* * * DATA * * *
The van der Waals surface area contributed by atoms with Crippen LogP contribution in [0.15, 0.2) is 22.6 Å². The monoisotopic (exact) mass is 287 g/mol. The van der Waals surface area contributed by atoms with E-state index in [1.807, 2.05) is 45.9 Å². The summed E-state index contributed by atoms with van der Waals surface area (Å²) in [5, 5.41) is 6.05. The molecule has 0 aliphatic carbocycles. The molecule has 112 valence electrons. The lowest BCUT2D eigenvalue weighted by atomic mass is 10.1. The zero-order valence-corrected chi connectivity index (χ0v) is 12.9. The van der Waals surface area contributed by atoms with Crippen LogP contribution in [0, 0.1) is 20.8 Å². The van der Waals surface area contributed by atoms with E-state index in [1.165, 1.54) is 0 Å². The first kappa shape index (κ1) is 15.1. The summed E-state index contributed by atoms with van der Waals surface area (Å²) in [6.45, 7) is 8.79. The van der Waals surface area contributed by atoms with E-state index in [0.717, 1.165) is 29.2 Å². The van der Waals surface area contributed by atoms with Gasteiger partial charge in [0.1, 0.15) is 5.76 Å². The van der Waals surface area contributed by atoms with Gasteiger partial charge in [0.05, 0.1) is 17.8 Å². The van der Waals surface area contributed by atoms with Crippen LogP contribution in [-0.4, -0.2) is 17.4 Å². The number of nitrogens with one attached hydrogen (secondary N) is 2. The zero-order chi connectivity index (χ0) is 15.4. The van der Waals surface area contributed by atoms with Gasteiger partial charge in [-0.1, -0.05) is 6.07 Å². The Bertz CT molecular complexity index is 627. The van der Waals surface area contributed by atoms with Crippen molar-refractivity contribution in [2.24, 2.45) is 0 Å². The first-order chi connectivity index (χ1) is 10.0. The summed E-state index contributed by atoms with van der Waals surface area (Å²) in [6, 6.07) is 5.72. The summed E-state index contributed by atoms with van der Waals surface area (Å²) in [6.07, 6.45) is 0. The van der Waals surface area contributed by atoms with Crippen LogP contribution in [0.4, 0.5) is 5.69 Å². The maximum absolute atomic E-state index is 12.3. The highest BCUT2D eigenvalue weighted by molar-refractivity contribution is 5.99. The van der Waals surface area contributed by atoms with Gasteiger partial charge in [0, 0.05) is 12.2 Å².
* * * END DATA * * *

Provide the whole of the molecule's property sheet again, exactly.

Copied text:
The van der Waals surface area contributed by atoms with Crippen LogP contribution in [0.15, 0.2) is 22.6 Å². The monoisotopic (exact) mass is 287 g/mol. The van der Waals surface area contributed by atoms with E-state index in [1.807, 2.05) is 45.9 Å². The summed E-state index contributed by atoms with van der Waals surface area (Å²) in [5, 5.41) is 6.05. The molecule has 0 aliphatic carbocycles. The molecule has 112 valence electrons. The lowest BCUT2D eigenvalue weighted by atomic mass is 10.1. The zero-order valence-corrected chi connectivity index (χ0v) is 12.9. The van der Waals surface area contributed by atoms with Crippen LogP contribution in [0, 0.1) is 20.8 Å². The van der Waals surface area contributed by atoms with E-state index in [1.165, 1.54) is 0 Å². The first kappa shape index (κ1) is 15.1. The summed E-state index contributed by atoms with van der Waals surface area (Å²) in [6.45, 7) is 8.79. The van der Waals surface area contributed by atoms with E-state index in [0.717, 1.165) is 29.2 Å². The van der Waals surface area contributed by atoms with Gasteiger partial charge in [0.1, 0.15) is 5.76 Å². The van der Waals surface area contributed by atoms with Gasteiger partial charge in [0.05, 0.1) is 17.8 Å². The van der Waals surface area contributed by atoms with Crippen LogP contribution in [-0.4, -0.2) is 17.4 Å². The number of nitrogens with one attached hydrogen (secondary N) is 2. The zero-order chi connectivity index (χ0) is 15.4. The van der Waals surface area contributed by atoms with Gasteiger partial charge in [-0.1, -0.05) is 6.07 Å². The Bertz CT molecular complexity index is 627. The van der Waals surface area contributed by atoms with Crippen molar-refractivity contribution in [2.24, 2.45) is 0 Å². The first-order chi connectivity index (χ1) is 10.0. The summed E-state index contributed by atoms with van der Waals surface area (Å²) in [6, 6.07) is 5.72. The summed E-state index contributed by atoms with van der Waals surface area (Å²) in [6.07, 6.45) is 0. The van der Waals surface area contributed by atoms with Crippen LogP contribution in [0.4, 0.5) is 5.69 Å². The maximum absolute atomic E-state index is 12.3. The highest BCUT2D eigenvalue weighted by molar-refractivity contribution is 5.99. The van der Waals surface area contributed by atoms with Gasteiger partial charge in [0, 0.05) is 12.2 Å².